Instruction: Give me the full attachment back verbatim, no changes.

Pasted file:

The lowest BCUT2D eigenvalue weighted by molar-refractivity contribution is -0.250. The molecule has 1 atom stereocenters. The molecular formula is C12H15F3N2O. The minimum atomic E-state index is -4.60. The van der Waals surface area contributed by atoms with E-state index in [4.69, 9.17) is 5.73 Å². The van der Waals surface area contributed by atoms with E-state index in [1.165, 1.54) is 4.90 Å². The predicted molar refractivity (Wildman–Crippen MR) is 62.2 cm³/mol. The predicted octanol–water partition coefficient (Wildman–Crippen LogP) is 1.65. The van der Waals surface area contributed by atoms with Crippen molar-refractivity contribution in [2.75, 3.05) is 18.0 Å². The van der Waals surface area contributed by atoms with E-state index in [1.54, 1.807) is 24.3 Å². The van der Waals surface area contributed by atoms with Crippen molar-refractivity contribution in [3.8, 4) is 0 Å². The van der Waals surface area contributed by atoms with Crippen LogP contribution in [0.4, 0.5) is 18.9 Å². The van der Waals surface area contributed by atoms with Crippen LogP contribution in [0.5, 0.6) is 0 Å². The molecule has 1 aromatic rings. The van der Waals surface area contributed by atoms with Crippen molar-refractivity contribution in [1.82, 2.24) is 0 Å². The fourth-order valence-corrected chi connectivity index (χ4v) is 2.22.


The lowest BCUT2D eigenvalue weighted by molar-refractivity contribution is -0.250. The molecule has 1 atom stereocenters. The molecular formula is C12H15F3N2O. The minimum atomic E-state index is -4.60. The van der Waals surface area contributed by atoms with E-state index in [4.69, 9.17) is 5.73 Å². The van der Waals surface area contributed by atoms with E-state index in [1.165, 1.54) is 4.90 Å². The predicted molar refractivity (Wildman–Crippen MR) is 62.2 cm³/mol. The predicted octanol–water partition coefficient (Wildman–Crippen LogP) is 1.65. The van der Waals surface area contributed by atoms with Crippen molar-refractivity contribution in [2.75, 3.05) is 18.0 Å². The van der Waals surface area contributed by atoms with E-state index in [1.54, 1.807) is 24.3 Å². The van der Waals surface area contributed by atoms with Crippen molar-refractivity contribution in [3.8, 4) is 0 Å². The van der Waals surface area contributed by atoms with Crippen LogP contribution in [0.4, 0.5) is 18.9 Å². The van der Waals surface area contributed by atoms with Crippen LogP contribution in [0.5, 0.6) is 0 Å². The molecule has 1 aromatic rings. The van der Waals surface area contributed by atoms with Crippen molar-refractivity contribution in [1.82, 2.24) is 0 Å². The fourth-order valence-corrected chi connectivity index (χ4v) is 2.22.